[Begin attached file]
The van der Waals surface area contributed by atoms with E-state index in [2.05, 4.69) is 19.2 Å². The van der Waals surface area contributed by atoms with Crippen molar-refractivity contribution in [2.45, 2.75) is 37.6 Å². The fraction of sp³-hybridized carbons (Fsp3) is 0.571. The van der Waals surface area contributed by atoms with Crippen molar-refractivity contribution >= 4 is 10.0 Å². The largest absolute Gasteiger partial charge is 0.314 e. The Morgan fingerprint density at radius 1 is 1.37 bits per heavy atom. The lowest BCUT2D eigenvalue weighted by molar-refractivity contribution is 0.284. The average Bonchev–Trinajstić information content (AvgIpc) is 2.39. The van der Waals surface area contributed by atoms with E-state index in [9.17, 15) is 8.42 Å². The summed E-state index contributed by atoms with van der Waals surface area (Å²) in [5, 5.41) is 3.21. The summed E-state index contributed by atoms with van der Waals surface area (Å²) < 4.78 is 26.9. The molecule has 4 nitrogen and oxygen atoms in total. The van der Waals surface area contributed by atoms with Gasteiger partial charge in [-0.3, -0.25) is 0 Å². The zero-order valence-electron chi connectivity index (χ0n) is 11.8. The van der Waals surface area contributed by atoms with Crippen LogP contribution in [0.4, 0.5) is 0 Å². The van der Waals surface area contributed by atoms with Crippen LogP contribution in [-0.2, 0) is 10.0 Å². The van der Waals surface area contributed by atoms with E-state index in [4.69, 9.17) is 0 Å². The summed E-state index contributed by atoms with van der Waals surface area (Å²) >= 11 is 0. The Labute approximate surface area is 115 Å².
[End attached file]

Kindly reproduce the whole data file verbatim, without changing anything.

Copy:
The van der Waals surface area contributed by atoms with E-state index in [2.05, 4.69) is 19.2 Å². The van der Waals surface area contributed by atoms with Crippen molar-refractivity contribution in [2.45, 2.75) is 37.6 Å². The fraction of sp³-hybridized carbons (Fsp3) is 0.571. The van der Waals surface area contributed by atoms with Crippen molar-refractivity contribution >= 4 is 10.0 Å². The largest absolute Gasteiger partial charge is 0.314 e. The Morgan fingerprint density at radius 1 is 1.37 bits per heavy atom. The lowest BCUT2D eigenvalue weighted by molar-refractivity contribution is 0.284. The average Bonchev–Trinajstić information content (AvgIpc) is 2.39. The van der Waals surface area contributed by atoms with E-state index in [9.17, 15) is 8.42 Å². The summed E-state index contributed by atoms with van der Waals surface area (Å²) in [5, 5.41) is 3.21. The summed E-state index contributed by atoms with van der Waals surface area (Å²) < 4.78 is 26.9. The molecule has 4 nitrogen and oxygen atoms in total. The van der Waals surface area contributed by atoms with Gasteiger partial charge in [-0.3, -0.25) is 0 Å². The zero-order valence-electron chi connectivity index (χ0n) is 11.8. The van der Waals surface area contributed by atoms with Crippen LogP contribution in [0.4, 0.5) is 0 Å². The van der Waals surface area contributed by atoms with Crippen LogP contribution in [-0.2, 0) is 10.0 Å². The van der Waals surface area contributed by atoms with E-state index in [4.69, 9.17) is 0 Å². The summed E-state index contributed by atoms with van der Waals surface area (Å²) >= 11 is 0. The Labute approximate surface area is 115 Å².